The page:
I also had a guy recommended to me in BC (Trevor at Kotler van den Brink & Company;  I wanted someone "local" though (Unbordered is based in Nova Scotia), and the price I was quoted for tax prep by Unbordered was a bit cheaper.  He also seemed very knowledgeable, though.

As far as the Roth backdoor conversion, I suspect that could be tricky.  My understanding of how Roth's work in Canada is basically you need to stop contributing to them before you move, and then declare them to the CRA.  If you do that, Canada will recognize them as tax-free, but if you make any contributions after moving it'll pollute the whole thing and they'll be regarded as taxable.  We converted our traditional IRAs to Roth last year and don't intend to touch them again until we start making withdrawals.


  • 5 O'Clock Shadow
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Re: US-Canada Cross Border CPA and/or CFP recommendations
« Reply #2 on: May 26, 2020, 07:58:43 PM »
Thanks FLBiker!  Ill look into those options.

Id heard of the Roth issue you mentioned and was trying to get around it by moving back to the US later for a year or so every once in a while, but no idea if thats permissible and its easier said that done.

Mighty Eyebrows

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Re: US-Canada Cross Border CPA and/or CFP recommendations
« Reply #3 on: May 26, 2020, 09:47:09 PM »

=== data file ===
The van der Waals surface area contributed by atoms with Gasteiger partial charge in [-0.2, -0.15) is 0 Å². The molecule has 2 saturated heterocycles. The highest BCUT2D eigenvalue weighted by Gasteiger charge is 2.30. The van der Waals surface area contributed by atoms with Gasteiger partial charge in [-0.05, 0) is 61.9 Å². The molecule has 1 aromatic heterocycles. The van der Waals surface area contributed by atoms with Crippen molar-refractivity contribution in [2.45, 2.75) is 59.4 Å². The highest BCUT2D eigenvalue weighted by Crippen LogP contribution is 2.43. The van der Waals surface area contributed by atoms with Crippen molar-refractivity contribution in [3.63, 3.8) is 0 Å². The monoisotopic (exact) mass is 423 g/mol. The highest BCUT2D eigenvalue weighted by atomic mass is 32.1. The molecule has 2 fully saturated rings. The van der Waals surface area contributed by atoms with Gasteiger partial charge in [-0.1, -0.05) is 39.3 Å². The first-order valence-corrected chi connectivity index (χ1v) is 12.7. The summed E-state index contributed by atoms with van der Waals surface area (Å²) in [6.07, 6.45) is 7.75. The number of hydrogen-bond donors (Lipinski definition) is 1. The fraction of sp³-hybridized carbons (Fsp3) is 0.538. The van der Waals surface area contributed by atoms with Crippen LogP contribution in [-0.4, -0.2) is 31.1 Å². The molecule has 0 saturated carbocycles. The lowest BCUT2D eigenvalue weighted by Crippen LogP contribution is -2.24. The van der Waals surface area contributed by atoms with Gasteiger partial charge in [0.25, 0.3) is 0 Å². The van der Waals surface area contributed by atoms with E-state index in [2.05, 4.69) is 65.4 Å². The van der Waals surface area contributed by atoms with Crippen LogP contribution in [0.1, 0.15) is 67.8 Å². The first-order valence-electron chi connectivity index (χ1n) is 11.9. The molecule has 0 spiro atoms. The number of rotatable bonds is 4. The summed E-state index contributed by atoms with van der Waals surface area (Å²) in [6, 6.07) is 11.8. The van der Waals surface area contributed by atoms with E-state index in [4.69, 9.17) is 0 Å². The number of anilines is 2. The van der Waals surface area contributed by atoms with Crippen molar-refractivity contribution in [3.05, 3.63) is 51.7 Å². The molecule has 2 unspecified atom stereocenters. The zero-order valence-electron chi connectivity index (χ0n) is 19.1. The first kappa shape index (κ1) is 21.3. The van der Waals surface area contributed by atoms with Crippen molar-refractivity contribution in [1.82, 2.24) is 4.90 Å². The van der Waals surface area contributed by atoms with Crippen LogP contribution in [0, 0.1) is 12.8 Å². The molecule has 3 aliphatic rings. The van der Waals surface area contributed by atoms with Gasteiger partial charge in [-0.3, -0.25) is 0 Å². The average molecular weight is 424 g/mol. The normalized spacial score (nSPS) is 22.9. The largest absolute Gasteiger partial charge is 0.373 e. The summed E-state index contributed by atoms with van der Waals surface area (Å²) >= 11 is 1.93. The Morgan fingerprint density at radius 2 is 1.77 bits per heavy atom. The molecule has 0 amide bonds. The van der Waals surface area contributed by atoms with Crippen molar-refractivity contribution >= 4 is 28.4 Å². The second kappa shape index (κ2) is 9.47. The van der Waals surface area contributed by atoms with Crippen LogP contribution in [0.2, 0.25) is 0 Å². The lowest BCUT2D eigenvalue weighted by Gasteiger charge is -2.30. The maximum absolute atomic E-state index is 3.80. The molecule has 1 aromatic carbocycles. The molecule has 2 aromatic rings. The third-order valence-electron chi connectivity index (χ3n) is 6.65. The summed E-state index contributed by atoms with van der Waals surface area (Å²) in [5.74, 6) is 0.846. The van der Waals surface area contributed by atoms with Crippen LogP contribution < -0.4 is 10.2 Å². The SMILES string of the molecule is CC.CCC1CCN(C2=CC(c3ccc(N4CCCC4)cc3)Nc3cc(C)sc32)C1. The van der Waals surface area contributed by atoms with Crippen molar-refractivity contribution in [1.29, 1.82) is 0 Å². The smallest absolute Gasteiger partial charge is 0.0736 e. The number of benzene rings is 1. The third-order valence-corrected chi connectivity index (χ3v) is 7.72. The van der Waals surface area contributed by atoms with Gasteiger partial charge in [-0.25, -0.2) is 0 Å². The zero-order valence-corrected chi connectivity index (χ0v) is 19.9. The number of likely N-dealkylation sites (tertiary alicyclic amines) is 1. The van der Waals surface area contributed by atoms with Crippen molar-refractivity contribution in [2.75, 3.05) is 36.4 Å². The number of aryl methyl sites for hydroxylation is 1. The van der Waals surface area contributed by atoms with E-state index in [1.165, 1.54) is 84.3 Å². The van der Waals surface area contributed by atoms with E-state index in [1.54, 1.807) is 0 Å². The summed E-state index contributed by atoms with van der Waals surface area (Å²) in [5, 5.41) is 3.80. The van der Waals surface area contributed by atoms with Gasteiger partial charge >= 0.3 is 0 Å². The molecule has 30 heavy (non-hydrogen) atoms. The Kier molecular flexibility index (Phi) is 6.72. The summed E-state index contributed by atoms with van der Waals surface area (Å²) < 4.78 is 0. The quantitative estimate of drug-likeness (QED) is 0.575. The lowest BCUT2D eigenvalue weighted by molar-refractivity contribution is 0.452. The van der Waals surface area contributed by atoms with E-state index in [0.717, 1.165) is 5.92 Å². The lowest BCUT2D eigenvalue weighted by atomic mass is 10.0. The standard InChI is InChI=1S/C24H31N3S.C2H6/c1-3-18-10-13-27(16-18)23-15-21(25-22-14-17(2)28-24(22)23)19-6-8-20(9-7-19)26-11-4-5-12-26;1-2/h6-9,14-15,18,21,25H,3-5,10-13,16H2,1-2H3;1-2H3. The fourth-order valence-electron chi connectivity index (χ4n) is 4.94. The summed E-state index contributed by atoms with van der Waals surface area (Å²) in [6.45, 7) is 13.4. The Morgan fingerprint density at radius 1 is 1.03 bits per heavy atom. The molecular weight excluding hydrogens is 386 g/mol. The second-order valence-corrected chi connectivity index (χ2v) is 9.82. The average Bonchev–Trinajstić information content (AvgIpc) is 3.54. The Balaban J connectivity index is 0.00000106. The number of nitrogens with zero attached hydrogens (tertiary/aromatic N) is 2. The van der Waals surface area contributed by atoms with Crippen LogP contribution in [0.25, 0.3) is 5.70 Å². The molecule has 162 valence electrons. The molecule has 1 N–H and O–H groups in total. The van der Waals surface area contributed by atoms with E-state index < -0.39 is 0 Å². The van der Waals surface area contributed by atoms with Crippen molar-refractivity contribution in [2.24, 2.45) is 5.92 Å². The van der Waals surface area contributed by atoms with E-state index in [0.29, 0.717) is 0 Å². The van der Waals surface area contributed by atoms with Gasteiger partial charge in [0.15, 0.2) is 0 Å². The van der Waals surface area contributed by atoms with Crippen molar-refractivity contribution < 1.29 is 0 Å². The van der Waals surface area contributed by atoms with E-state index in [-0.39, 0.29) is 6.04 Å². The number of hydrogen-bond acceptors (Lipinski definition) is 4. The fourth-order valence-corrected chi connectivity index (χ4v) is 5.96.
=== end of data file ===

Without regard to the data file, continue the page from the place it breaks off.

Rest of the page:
It is the wrong side of the country, but I have heard people speak very highly of Gail Kruk at Larson-Gross. She works between BC and Washington state.

(Just in case other people find this thread.)


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Re: US-Canada Cross Border CPA and/or CFP recommendations
« Reply #4 on: July 17, 2020, 01:54:34 AM »
I'm in a similar boat as well (not a dual citizen yet though) and will chat with some of the ones that people have pointed out! Thanks everyone for listing them.


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Re: US-Canada Cross Border CPA and/or CFP recommendations
« Reply #5 on: December 02, 2020, 10:25:57 PM »
bumping this thread to see if there was any other input as i'm in the same boat as the OP.

cross border CPA

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Re: US-Canada Cross Border CPA and/or CFP recommendations
« Reply #6 on: September 05, 2021, 02:11:15 PM »
Hi everyone

I thought I would reply to this post given someone was asking to bump it for the group.

I definitely feel your frustration in finding qualified professionals to help. I run a cross border tax advisory firm and I'm currently difficult to even take on new clients given the huge demand for services and lack of capacity.

The fact still remains however that proper planning before actually entering Canada from the US is imperative. I speak to a lot of Americans that have moved to Canada without proper planning and it can be quite frustrating to help as retroactive tax planning is not very possible.

For example, not properly reviewing or transferring your investment accounts to Canada can result in significant T1135 filing requirements and possible double tax. Also, those with investments in US revocable trusts can find out quickly that filing Canadian trust returns is a real pain and quite costly.

Most investment firms can help with your cross-border investments, however their tax planning and compliance knowledge can be quite narrow.

I work a lot with Beacon Hill a cross-border wealth management firm that I continue to get great feedback on. The team at Cardinal is also good.

I have some decent cross-border articles on my site here, however like I said above I'm not a the point where I can take on new clients.

Hope that helps a little.